When we're constantly distracted and interrupted, as we tend to be online, our brains are unable to forge the strong and expansive neural connections that give depth and distinctiveness to our thinking. We become mere signal-processing units, quickly shepherding disjointed bits of information into and then out of short-term memory.

    But does a fragmented short term memory have permanent effects? He talks in the article about

    In another experiment, recently conducted at Stanford University's Communication Between Humans and Interactive Media Lab, a team of researchers gave various cognitive tests to 49 people who do a lot of media multitasking and 52 people who multitask much less frequently. The heavy multitaskers performed poorly on all the tests. They were more easily distracted, had less control over their attention, and were much less able to distinguish important information from trivia.

    To me, what led those people to do media multitasking in the first place? Perhaps the media did not engineer some level of "multitaskness" (not a word, I know) but that this multi-tasking ability was inherent to those individuals' respective personalities. This brings be back to my first point that the internet reveals our stupidity AND perhaps just our personality in general.

    • Re: (Score:2, Interesting)

      by Moryath (553296)

      After watching the coverage of the Israel/Gaza situation and the Terror Flotilla this weekend... it definitely makes people dumber.

      There is no sense of scale and no memory of past events any more. In January 2009, the UN security council passed a resolution calling for ALL nations to step up efforts to prevent Hamas from smuggling weapons into Gaza. The sum total of responsibility for this, sadly, was passed on to Egypt and Israel, who dutifully stepped up their blockades and inspections (Egypt actually clo

      • by tsm_sf (545316)
        So it's the flavor of the bullshit you buy that makes you intelligent. Ok, got it.
      • by Anonymous Coward on Saturday June 05, 2010 @01:04PM (#32469824)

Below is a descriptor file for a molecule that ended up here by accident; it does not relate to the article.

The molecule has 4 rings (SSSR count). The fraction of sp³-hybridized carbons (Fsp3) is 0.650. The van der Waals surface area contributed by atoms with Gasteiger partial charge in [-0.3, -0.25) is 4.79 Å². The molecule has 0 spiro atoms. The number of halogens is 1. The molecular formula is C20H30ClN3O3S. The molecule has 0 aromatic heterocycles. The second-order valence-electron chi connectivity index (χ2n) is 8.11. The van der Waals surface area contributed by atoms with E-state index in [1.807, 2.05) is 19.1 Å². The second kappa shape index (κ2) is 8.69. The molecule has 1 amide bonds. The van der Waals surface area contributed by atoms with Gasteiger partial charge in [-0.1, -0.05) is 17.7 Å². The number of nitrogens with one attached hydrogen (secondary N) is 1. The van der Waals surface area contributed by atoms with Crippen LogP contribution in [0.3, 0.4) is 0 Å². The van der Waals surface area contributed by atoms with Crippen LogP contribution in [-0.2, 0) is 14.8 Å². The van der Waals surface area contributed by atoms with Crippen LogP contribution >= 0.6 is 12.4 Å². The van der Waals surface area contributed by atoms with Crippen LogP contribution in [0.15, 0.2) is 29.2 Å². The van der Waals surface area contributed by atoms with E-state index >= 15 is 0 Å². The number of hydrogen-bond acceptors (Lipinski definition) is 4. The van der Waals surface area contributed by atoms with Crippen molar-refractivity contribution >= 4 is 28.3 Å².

It seems the past was forgotten by the people of Israel as well. They are on their way to repeating the discrimination and hate that was done to the Jewish population of Europe.

        Today in Israel there is the non-Arab Israeli and then there is the Arab Israeli. One group has more rights in the state than another. In a healthy state, there would be an Israeli citizen, Arab or Jew or Christian, or whatever. All would have the same privileges, eg. ability to get building permits. But in the real Israel, all I see on the news is Arab Israeli homes being demolished because of "illegal housing" (that was built in 1960s, for example, but authorities just found out 50 years later????). New housing permits continually are denied to the Arab Israeli, while non-Arab Israeli are able to secure housing permits. This is especially true of Jerusalem. I am not even talking about occupied land here.

        I see hate and terror of of "Israeli settler" illegally occupying land, *backed* by Israeli Army. I see counter-hate of Arab extremists, but these don't have the army on their side.

        So please, do at least a normal analysis of the situation before you judge. Israel is not 100% victim here. Extremists in Israel are allowed to continue their discrimination, and this causes extremists to be formed in the groups being discriminated against. In plain words, they are creating the shitstorm that surrounds them and then they are crying about it.